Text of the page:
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Latitude: 53.1286 / 53°7'43"N
Longitude: -3.2788 / 3°16'43"W
OS Eastings: 314533
OS Northings: 359815
OS Grid: SJ145598
Mapcode National: GBR 6T.6VDD
Mapcode Global: WH779.LMWD
Plus Code: 9C5R4PHC+FF
Entry Name: Old Church of St Peter
Listing Date: 19 July 1966
Last Amended: 24 June 1999
Source ID: 738
Building Class: Religious, Ritual and Funerary
Location: Strikingly located within a raised and revetted churchyard on the eastern slope of the Vale of Clwyd, approximately 0.5km N of the village centre and 200m SW of Llanbedr hall; accessed via a footpath
Community: Llanbedr Dyffryn Clwyd
Community: Llanbedr Dyffryn Clwyd
Locality: Llanbedr Dyffryn-Clwyd
Traditional County: Denbighshire
First mentioned in the Lincoln 'Taxatio' of 1291 and valued at £418 in the 'Valor' of 1535. The fabric is of two main periods; the western half is probably late C13, and the eastern half a rebuild or extension of the C14 or C15. With the exception of a post-Reformation 2-light mullioned window to the former bell loft and a first-half C19 bellcote, the surviving openings, such as they are, are medieval, and the W, S and (blocked) N entrances belong to the primary construction phase. The church was abandoned in 1863 in favour of a new parish church, built at the expense of Mr Jesse of Llanbedr Hall to designs by Poundley and Walker.
The church is currently a roofless ruin and with the exception of the W gable, which survives to full height, the walls have been reduced to a height of some 2m. A late medieval timber-framed S porch, recorded as still standing in 1966, has now gone; some of its rotten members are stacked in the NW corner.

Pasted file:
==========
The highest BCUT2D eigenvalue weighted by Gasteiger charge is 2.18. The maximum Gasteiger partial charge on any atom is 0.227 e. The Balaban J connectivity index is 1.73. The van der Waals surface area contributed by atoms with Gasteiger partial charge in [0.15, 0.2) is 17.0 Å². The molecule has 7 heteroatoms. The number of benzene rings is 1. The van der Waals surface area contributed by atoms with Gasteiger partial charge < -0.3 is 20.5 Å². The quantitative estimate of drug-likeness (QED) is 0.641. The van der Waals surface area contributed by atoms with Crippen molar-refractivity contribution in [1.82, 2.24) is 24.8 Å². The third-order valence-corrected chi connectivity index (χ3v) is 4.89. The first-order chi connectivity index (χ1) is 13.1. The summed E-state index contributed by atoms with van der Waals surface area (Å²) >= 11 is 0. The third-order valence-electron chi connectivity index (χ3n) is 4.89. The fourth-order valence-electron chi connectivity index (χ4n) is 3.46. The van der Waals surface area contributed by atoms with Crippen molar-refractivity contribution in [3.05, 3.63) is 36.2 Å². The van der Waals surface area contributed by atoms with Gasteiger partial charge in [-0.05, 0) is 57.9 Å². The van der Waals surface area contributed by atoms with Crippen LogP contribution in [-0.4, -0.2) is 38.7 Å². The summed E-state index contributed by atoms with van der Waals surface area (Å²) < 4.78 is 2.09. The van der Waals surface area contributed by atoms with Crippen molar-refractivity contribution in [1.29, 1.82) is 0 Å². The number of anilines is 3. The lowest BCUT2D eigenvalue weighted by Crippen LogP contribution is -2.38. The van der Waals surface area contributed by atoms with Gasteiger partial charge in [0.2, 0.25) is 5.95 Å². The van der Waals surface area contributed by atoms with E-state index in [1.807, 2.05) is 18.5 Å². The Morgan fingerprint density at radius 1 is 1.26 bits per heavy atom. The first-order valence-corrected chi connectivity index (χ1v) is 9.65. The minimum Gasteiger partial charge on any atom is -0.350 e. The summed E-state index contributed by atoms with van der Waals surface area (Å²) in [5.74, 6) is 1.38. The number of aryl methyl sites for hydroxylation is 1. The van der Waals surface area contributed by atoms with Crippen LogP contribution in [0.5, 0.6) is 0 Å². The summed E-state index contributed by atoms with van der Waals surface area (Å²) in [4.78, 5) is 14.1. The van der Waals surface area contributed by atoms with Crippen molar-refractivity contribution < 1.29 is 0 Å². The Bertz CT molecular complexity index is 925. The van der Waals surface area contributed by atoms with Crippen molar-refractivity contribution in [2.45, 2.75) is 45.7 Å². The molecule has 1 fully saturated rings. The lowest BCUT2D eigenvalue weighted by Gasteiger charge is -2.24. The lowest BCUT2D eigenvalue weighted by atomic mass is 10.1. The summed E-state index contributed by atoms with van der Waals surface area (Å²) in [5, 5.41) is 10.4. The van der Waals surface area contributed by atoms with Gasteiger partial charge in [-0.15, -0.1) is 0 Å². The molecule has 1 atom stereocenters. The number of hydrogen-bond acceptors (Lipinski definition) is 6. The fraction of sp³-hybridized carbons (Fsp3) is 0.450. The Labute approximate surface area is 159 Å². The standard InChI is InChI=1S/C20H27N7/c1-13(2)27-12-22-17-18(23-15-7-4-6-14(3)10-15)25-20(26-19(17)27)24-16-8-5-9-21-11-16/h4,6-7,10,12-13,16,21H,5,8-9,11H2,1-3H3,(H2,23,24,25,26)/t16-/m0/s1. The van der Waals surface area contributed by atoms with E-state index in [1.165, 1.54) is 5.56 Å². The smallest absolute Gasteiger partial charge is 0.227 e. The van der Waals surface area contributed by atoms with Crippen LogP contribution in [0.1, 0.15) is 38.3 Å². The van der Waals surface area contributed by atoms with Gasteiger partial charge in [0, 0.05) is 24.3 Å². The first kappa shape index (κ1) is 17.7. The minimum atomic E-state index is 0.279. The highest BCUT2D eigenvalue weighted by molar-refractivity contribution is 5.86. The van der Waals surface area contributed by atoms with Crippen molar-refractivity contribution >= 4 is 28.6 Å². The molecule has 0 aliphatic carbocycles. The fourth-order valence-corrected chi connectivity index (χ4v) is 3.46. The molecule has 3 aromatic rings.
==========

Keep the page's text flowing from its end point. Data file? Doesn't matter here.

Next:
Ruins of former parish church. Of single cell plan with walls reduced except at the W end where full height. The fabric is of two phases of construction, distinguished by clear masonry breaks to the N and S nave walls. The earlier, western half is mostly of red sandstone rubble construction; the eastern is mostly of limestone and slatestone rubble; there is evidence for the walls having formerly been externally rendered and limewashed. The masonry of the W gable has suffered much weather erosion. It has a high chamfered plinth and a pointed-arched central entrance with returned label. Above this is a 2-light bell-loft window with dressed slate jambs and an oak mullion. Tall first-half C19 bellcote of limestone ashlar, with plain bell-opening. Double pointed-arched S entrance with square-headed stoup to the R; the low rubble plinth walls of a former timber-framed porch survive. Similar N entrance, though blocked-up with C19 brick. To the L of this is an irregular circular squint, cut through the thickness of the wall and perhaps medieval. It is possible that this relates to a former anchorite's cell.
The later chancel section has the base of a former window on the S side and the surviving sill of a 4-light, hollow-chamfered E tracery window. Several sections of red sandstone Perpendicular tracery lights lie to the E of the chancel and may relate to this. The SE corner has (post-medieval) set-back, slatestone buttressing.
Drawbar holes to W and S entrances, the latter both with four-centred inner arches. The chancel and sanctuary are stepped up and the latter has a depressed-arched sandstone doorway head propped-up against its S wall; projecting keystone inscribed GI IF Wardens 17[3 or 7][ last figure lost].
The W wall retains some large patches of historic lime plaster and limewash. On the R side of the W entrance, approximately 1.8m from ground level are the fragmentary remains of painted decoration which appear to be medieval.
Listed Grade II for its special interest as a ruinous medieval former parish church.
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